Finally getting around to putting together the bits for my exploration into web services, and more importantly how to consume them using C#.
So what's the plan? Well first I need to create a very simple NAV app. Once this is done we need to create the new page objects before we can expose the relevant objects as web services. Finally we will move onto consuming the web services. This final step cuts write to heart of what my blog is going to chronicle – the journey through my initial learning on C# and how it will interact with NAV in the first instance, before becoming the language which will all need to code in (if the current roadmap is anything to go by!).
So to the very simple application itself. I am simply going to record some data each time I fill up my car with petrol. This is a typical and simple application of which there are hundreds about (not necessarily in NAV), but at least let's keep the concept simple in the beginning. The idea is to setup a Vehicle record, and then to record Fuel Entries each time I refuel. The following are the structures:
Average Cost per Litre
Fuel Entry Table
Cost per Litre (£)
Total Cost (£)
In order to investigate the exposure of codeunits as web services I have also create the following codeunit:
Fuel Mgmt. Codeunit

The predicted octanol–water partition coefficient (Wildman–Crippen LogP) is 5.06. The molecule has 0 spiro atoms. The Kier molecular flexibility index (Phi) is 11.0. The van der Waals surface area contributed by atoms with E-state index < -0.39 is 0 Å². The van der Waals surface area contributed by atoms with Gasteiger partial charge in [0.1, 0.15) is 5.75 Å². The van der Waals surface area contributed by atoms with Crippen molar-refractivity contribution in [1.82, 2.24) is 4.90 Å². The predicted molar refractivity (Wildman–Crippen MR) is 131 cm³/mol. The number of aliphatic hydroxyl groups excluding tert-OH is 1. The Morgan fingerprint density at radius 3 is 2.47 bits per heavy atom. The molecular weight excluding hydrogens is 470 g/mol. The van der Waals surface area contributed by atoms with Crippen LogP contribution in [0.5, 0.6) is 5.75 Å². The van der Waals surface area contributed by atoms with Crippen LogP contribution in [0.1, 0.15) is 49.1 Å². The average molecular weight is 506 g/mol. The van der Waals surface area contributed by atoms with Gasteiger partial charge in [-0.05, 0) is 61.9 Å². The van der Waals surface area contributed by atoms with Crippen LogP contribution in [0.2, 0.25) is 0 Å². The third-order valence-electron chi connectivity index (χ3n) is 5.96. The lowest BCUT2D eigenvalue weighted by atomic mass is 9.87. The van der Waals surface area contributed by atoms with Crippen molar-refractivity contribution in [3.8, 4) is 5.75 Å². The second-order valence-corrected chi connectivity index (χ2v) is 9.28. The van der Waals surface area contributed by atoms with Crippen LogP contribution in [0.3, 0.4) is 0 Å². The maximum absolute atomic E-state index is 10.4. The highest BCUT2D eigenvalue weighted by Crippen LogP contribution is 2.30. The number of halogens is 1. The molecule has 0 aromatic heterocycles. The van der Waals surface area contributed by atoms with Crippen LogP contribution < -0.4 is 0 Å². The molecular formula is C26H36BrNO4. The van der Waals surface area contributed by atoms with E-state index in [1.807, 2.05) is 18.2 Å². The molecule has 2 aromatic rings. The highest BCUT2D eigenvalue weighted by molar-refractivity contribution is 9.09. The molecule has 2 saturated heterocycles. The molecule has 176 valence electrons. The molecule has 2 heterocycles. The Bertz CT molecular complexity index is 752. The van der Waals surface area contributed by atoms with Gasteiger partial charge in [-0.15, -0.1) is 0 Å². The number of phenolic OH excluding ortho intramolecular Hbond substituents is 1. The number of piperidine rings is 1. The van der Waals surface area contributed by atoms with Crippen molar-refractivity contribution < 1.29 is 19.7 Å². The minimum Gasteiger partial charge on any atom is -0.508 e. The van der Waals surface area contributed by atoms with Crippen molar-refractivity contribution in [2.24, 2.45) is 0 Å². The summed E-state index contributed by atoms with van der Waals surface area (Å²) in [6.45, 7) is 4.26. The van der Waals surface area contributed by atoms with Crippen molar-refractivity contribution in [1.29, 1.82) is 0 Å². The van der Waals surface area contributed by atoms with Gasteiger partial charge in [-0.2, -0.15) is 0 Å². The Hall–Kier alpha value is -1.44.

CalculateMPG(MilesParam : Decimal;LitresParam : Decimal) MPG : Decimal
IF LitresParam <> 0 THEN
MPG := MilesParam / (LitresParam * 0.22);
CalculateTotalCost(CostperLitreParam : Decimal;LitresParam : Decimal) TotalPoundCost : Decimal
TotalPoundCost := (CostperLitreParam * LitresParam);
The two functions in this codeunit are called on the validate triggers of the respective fields in the Vehicle table.
To round things off I have created 3 simple forms (which should be self explanatory):
As I say, nothing very special about this application from a NAV point of view, but we have to start somewhere.
Next time.... creating the pages to represent the forms. That should expose us to the TIF editor and transformation tool – I have used these a few times already with varied results so hopefully we can look at how these tools may be used.
Thank you for your post. Very helpfull - can't wait to see the next post.